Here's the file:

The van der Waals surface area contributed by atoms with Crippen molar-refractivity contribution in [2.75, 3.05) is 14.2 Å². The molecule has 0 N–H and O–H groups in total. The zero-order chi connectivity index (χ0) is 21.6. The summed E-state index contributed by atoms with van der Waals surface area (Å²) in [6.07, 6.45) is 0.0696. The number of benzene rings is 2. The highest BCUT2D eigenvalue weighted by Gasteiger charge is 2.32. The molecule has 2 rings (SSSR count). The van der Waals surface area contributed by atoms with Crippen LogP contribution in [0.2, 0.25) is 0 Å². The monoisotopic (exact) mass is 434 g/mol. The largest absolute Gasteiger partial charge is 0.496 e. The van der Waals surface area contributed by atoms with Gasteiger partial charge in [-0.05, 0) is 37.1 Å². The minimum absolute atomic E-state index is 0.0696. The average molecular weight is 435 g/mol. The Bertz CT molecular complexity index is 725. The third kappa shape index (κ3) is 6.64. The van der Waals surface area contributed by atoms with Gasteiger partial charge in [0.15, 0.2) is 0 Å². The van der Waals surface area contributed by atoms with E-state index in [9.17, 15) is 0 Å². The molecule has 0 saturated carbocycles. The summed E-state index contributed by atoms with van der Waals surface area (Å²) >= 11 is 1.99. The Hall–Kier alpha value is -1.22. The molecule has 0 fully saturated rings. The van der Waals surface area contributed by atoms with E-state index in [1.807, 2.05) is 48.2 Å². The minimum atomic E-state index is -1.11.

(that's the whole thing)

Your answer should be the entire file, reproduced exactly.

The van der Waals surface area contributed by atoms with Crippen molar-refractivity contribution in [2.75, 3.05) is 14.2 Å². The molecule has 0 N–H and O–H groups in total. The zero-order chi connectivity index (χ0) is 21.6. The summed E-state index contributed by atoms with van der Waals surface area (Å²) in [6.07, 6.45) is 0.0696. The number of benzene rings is 2. The highest BCUT2D eigenvalue weighted by Gasteiger charge is 2.32. The molecule has 2 rings (SSSR count). The van der Waals surface area contributed by atoms with Crippen LogP contribution in [0.2, 0.25) is 0 Å². The monoisotopic (exact) mass is 434 g/mol. The largest absolute Gasteiger partial charge is 0.496 e. The van der Waals surface area contributed by atoms with Gasteiger partial charge in [-0.05, 0) is 37.1 Å². The minimum absolute atomic E-state index is 0.0696. The average molecular weight is 435 g/mol. The Bertz CT molecular complexity index is 725. The third kappa shape index (κ3) is 6.64. The van der Waals surface area contributed by atoms with Gasteiger partial charge in [0.15, 0.2) is 0 Å². The van der Waals surface area contributed by atoms with E-state index in [9.17, 15) is 0 Å². The molecule has 0 saturated carbocycles. The summed E-state index contributed by atoms with van der Waals surface area (Å²) >= 11 is 1.99. The Hall–Kier alpha value is -1.22. The molecule has 0 fully saturated rings. The van der Waals surface area contributed by atoms with E-state index in [1.807, 2.05) is 48.2 Å². The minimum atomic E-state index is -1.11.